• Columbia – 3,327 cases (+101) (10 deaths)
  • Crawford – 1,150 cases (+9) (7 deaths)
  • Dane – 26,367 cases (+377) (80 deaths) (+3)
  • Dodge – 8,149 cases (+80) (70 deaths)
  • Door - 1,565 cases (+16) (11 deaths)
  • Douglas – 1,913 cases (+47) (1 death)
  • Dunn – 2,720 cases (+69) (12 deaths)
  • Eau Claire – 7,563 cases (+84) (57 deaths) (+1)
  • Florence - 305 cases (+4) (11 deaths)
  • Fond du Lac – 8,154 cases (+44) (50 deaths) (+4)
  • Forest - 715 cases (+9) (17 deaths)
  • Grant – 3,361 cases (+62) (61 deaths)
  • Green – 1,615 cases (+15) (5 deaths)
  • Green Lake - 1,161 cases (+6) (6 deaths) (+1)
  • Iowa - 1,256 cases (+14) (5 deaths)
  • Iron - 341 cases (+4) (10 deaths) (+1)
  • Jackson - 1,634 cases (+28) (4 deaths)
  • Jefferson – 5,142 cases (+80) (37 deaths) (+2)
  • Juneau - 1,845 cases (+15) (7 deaths)
  • Kenosha – 9,074 cases (+149) (141 deaths) (+2)
  • Kewaunee - 1,648 cases (+34) (16 deaths)
  • La Crosse – 7,761 cases (+110) (34 deaths)
  • Lafayette - 1,052 cases (+10) (3 deaths)
  • Langlade - 1,504 cases (+19) (25 deaths)
  • Lincoln – 1,870 cases (+18) (27 deaths) (+1)
  • Manitowoc – 4,728 cases (+32) (36 deaths) (+1)
  • Marathon – 9,389 cases (+120) (123 deaths) (+6)
  • Marinette - 2,865 cases (+42) (27 deaths) (+1)
  • Marquette – 1,013 cases (+7) (15 deaths)
  • Menominee - 551 cases (+5) (8 deaths)
  • Milwaukee – 65,523 (+1,006) (728 deaths) (+35)
  • Monroe - 2,442 cases (+39) (12 deaths)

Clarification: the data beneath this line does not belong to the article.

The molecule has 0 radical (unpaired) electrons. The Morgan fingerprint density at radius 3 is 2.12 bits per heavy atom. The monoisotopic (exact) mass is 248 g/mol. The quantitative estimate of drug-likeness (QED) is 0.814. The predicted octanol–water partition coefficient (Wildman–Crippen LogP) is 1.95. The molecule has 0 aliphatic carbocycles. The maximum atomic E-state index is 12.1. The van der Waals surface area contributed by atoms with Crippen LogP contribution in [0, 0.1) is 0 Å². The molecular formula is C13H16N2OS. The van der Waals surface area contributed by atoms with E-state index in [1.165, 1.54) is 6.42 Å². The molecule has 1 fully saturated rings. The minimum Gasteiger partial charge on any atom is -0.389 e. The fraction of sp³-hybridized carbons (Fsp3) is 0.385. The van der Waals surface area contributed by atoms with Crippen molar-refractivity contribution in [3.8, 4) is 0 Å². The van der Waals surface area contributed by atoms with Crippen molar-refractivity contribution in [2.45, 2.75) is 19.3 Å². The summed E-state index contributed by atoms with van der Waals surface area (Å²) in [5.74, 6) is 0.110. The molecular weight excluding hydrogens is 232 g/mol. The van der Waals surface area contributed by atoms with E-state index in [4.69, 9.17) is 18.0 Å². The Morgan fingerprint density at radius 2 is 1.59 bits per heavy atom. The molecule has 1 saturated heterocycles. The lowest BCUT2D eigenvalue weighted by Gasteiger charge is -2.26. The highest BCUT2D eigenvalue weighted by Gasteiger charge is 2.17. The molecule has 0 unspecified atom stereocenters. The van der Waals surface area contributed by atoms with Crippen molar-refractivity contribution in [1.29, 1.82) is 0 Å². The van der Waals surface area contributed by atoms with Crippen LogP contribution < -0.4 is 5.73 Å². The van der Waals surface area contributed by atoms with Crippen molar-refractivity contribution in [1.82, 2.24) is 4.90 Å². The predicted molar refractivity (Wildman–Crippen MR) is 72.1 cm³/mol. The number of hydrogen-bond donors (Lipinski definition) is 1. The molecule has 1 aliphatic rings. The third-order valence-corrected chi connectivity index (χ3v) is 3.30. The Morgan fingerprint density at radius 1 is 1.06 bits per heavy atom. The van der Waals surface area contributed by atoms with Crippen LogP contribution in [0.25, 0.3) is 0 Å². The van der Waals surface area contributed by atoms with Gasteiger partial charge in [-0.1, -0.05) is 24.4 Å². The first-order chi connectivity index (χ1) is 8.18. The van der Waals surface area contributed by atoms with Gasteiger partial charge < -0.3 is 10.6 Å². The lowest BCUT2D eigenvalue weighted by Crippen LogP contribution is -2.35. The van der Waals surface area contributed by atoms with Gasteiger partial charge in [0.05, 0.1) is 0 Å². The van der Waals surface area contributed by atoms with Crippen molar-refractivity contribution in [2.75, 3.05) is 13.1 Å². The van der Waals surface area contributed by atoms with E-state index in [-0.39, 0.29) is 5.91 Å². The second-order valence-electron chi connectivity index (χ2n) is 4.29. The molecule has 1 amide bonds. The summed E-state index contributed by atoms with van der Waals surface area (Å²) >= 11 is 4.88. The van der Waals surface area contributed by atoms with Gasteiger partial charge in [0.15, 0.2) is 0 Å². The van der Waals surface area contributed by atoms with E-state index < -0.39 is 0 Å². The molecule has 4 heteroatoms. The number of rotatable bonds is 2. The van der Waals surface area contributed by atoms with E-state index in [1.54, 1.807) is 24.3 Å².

• Oconto – 3,057 cases (+20) (26 deaths) (+2)
  • Oneida - 2,198 cases (+13) (29 deaths)
  • Outagamie – 13,460 cases (+130) (122 deaths) (+5)
  • Ozaukee - 4,587 cases (+55) (36 deaths) (+1)
  • Pepin – 457 cases (+5) (2 deaths)
  • Pierce – 2,059 cases (+86) (16 deaths)
  • Polk – 2,022 cases (+19) (8 deaths) (+2)
  • Portage – 4,561 cases (+70) (36 deaths)
  • Price - 700 cases (+16) (4 deaths)
  • Racine – 13,768 cases (+173) (163 deaths)
  • Richland - 858 cases (+6) (13 deaths) (+1)
  • Rock – 8,993 cases (+130) (77 deaths) (+3)
  • Rusk - 830 cases (+22) (7 deaths) (+1)
  • Sauk – 3,418 cases (+72) (17 deaths)
  • Sawyer - 861 cases (+19) (7 deaths)
  • Shawano – 3,597 cases (+19) (46 deaths)
  • Sheboygan - 8,819 cases (+85) (52 deaths)
  • St. Croix – 4,170 cases (+40) (20 deaths)
  • Taylor - 1,157 cases (+36) (10 deaths)
  • Trempealeau – 2,306 cases (+30) (15 deaths)
  • Vernon – 1,057 cases (+14) (7 deaths)
  • Vilas - 1,202 cases (+32) (13 deaths) (+1)
  • Walworth – 5,766 cases (+61) (48 deaths)
  • Washburn – 632 cases (+8) (2 deaths)
  • Washington – 8,531 cases (+128) (69 deaths) (+1)
  • Waukesha – 25,397 cases (+500) (192 deaths)(+5)
  • Waupaca – 3,569 cases (+12) (82 deaths) (+2)
  • Waushara – 1,724 cases (+6) (8 deaths)
  • Winnebago – 12,857 cases (+99) (106 deaths) (+2)
  • Wood – 4,092 cases (+99) (26 deaths)

Michigan’s Upper Peninsula (Michigan did not update figures Thursday) **

  • Alger - 146 cases (1 death)